That was it. Another one down and only nine racecourses to go. Over nine decades of South African horseracing history and tradition were consigned to the scrapheap of history as the gates slammed shut on the Garden Course, Clairwood, on Saturday evening.
There was melodrama too as the sun set.
Smiling-or was it embarassed- racing officials and a few personalities turned up after the last race and grinned as a duet, PC black and white naturally, sang Sarah Brightman and Andreas Bocelli’s moving hit, Time To Say Goodbye, with fireworks in the background.
Also Anton Marcus, kissing the turf after he had ridden the winner of the final race, the Paul Lafferty trained Australian bred Flying Loot, who is owned by a longstanding supporter racing in the region in Mary Liley, in partnership with Louis Van Wyk.
The connections of the last winner received special commemorative trophies.
So the curtain came down on an entire lifetime of racing action, colourful characters, big days, bad days and memories for many of us.
There was plenty of twisted irony in that Gold Circle chose to host the Asian Young Guns new generation of stars against this backdrop of sadness and emotion
For Tellytrack viewers, the Asian Young Guns Challenge was largely a non event.
We were not introduced to the stars of tomorrow, and we were clueless as the afternoon went on as to who was in the lead.
The apprentice jockeys from Hong Kong, Singapore, New Zealand, Australia, Japan, Macau, South Korea, Mauritius, Malaysia and South Africa competed over four legs.
The points system was 25 for a win, 15 for 2nd, 10 for 3rd, 7 for 4th, 5 for 5th, 3 for 6th, 2 for 7th and 1 point from 8th to 12th
Threshold won the first leg, the Cathsetta Asian Young Guns Challenge, under KC Tham.
The second leg, the Tsogo Sun Asian Young Guns Challenge saw New Zealand’s Rory Hutchings win a cracker on Mike Bass’ Mountain Master.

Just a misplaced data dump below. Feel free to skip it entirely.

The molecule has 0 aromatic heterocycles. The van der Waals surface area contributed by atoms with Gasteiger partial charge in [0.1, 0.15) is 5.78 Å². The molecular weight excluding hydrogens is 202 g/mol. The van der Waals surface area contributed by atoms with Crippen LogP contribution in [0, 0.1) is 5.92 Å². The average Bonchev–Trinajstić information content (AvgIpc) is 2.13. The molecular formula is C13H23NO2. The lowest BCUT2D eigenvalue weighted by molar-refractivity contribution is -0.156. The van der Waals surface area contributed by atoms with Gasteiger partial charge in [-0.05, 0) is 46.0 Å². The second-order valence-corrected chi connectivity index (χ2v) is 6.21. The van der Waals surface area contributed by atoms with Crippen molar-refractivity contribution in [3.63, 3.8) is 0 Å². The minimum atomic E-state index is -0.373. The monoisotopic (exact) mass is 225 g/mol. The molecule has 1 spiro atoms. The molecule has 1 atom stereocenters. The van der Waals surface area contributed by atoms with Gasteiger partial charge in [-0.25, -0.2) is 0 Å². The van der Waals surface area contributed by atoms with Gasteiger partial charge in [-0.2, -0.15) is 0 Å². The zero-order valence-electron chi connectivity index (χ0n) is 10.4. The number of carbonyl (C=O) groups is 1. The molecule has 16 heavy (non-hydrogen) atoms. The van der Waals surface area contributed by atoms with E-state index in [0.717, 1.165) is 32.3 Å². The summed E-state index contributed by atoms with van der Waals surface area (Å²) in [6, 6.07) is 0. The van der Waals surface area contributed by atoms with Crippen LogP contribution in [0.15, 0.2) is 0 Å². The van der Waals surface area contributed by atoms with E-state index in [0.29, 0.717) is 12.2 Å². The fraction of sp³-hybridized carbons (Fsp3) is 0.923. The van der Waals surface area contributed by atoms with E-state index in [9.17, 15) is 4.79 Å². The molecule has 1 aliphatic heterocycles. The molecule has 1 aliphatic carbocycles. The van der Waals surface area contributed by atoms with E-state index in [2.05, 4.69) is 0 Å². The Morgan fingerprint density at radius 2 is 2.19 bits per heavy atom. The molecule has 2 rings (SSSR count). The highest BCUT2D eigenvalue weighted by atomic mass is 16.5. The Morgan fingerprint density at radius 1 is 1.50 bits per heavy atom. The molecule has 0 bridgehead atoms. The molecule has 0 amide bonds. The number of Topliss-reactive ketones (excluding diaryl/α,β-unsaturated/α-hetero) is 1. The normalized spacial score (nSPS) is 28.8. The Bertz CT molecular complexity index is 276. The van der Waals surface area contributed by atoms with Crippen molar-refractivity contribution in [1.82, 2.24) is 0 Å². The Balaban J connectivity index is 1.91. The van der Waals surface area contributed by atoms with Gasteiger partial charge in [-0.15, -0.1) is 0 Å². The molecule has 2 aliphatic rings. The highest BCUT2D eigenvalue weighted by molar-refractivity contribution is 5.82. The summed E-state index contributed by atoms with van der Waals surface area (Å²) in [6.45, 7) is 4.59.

The third leg, the Rising Sun Young Guns Challenge, produced a runaway win for the odds-on favourite Pioneer Spirit from the Gavin van Zyl yard, who was ridden by our own apprentice Craig Zackey.
Tham now led on 43 points, Hutchings was second on 29 and Zackey third on 27.
The final leg, the Sukhraj Racing Asian Young Guns Challenge produced a win for Akash Auchuruz in the Sukhraj family silks aboard the Greg and Karen Anthony-trained Sakania.
Tham was crowned victor on 145 points, Hutchings was second on 139 and there was a tie for third on 33 between Auchuruz and Senari .
Craig Zackey was fifth on 30 points.
But that was all rather academic really and the day was really about the loss of another South African racing venue-and a good and fair one at that too.
It probably makes no good sense getting too emotional and jumping to conclusions and bashing individuals about Clairwood’s demise.
The sale was obviously a well intebnded business decision based on a rescue and refurbishment programme for Gold Circle’s other facilities in the province.
Greyville already has the polytrack – thank goodness. We hear money is being thrown at Summerveld.
The deal became attractive and justifiable to them for a host of reasons, but also when the positioning of the new harbour considerably increased the value of the Clairwood land.
The R430 million is in the bank and exactly how the present custodians invest it will determine whether this was a wise and shrewd move or just a desperate act of delaying the inevitable and yet another plastering over of old wounds and filling holes.
History will pass the final judgement.
And while it isn’t as simple as A, B, C, if you are the superstitious type, the alphabet soup doesn’t augur too well for Durbanville.
Amongst others in our recent living memory, we have closed Arlington, Bloemfontein and now Clairwood.
The Big D of Durbanville sort of slots in sweetly.